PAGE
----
Your normally active child climbs a flight of stairs or walks outside to get the newspaper and returns complaining of ankle pain. He says it feels as if the joint is “popping.” These may be symptoms of osteochondritis, a joint condition we see at Long Island Foot & Ankle Group, PC, which more commonly affects children than adults.
What is It?
With osteochondritis a lesion forms in the joint where the ends of two bones meet. Usually it is caused by a piece of cartilage that has come loose from the end of one of the bones. It can be the result of an injury or by repeated stress or trauma to the bone, usually from overuse in a sport activity. The detached piece of cartilage impedes the ability of the two bones to move smoothly against each other.
Symptoms and Treatment
Common symptoms of osteochondritis include pain, stiffness and swelling around the ankle joint. Your child may also say that it feels like the joint is locking up or that the ankle joint feels weak and like it might give way. All of these are possible because the floating piece of cartilage can move and get stuck between the bones. The ankle may be tender to the touch and your child may not be able to fully extend or move the ankle normally. Symptoms are often most noticeable after activity. Younger children who are not able to articulate their symptoms well may just seem disinterested in physical activity or say their “feet are tired.”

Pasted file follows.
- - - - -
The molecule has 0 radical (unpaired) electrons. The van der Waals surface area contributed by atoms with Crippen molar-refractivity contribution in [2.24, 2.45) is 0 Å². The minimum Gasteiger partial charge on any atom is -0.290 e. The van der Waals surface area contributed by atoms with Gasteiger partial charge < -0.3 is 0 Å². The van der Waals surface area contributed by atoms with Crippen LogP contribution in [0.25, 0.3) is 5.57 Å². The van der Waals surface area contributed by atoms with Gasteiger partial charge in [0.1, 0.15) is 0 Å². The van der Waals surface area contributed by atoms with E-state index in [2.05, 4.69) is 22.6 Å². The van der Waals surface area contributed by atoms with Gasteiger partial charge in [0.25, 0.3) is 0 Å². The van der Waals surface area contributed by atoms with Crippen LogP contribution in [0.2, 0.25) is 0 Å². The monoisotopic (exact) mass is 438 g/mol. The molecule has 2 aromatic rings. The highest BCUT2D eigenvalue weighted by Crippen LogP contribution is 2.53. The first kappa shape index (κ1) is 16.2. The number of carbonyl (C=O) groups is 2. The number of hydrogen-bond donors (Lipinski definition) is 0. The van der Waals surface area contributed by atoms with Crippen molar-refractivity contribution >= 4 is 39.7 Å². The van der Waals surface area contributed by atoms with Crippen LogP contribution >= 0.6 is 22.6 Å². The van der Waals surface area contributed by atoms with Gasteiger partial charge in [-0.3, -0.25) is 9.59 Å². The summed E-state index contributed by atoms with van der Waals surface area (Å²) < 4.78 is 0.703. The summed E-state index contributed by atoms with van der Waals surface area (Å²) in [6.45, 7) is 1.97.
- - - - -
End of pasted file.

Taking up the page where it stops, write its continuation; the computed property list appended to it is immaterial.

As with all foot or ankle pain in children it’s important to take the complaint seriously and seek treatment promptly. Our podiatrists, Dr. Russell Caprioli, Dr. Mary Ann Bilotti, Dr. John Haight or Dr. Marzana Mleczko, will examine your child’s foot and ankle and ask questions about when symptoms are most severe. The foot doctor will also likely order and x-ray, MRI or CT scan to confirm a diagnosis of osteochondritis.
Although in most cases, the lesion will heal on its own as your child continues to grow, treatment is necessary to reduce symptoms and protect the health of the ankle joint. The foot doctor will usually recommend that your child avoid activities that put a stress on the ankle. Crutches or a brace may be used to keep weight off the affected foot. Physical therapy may also be prescribed to help maintain flexibility and increase range of motion. Surgery to reattach or remove the cartilage is a last resort if all else fails.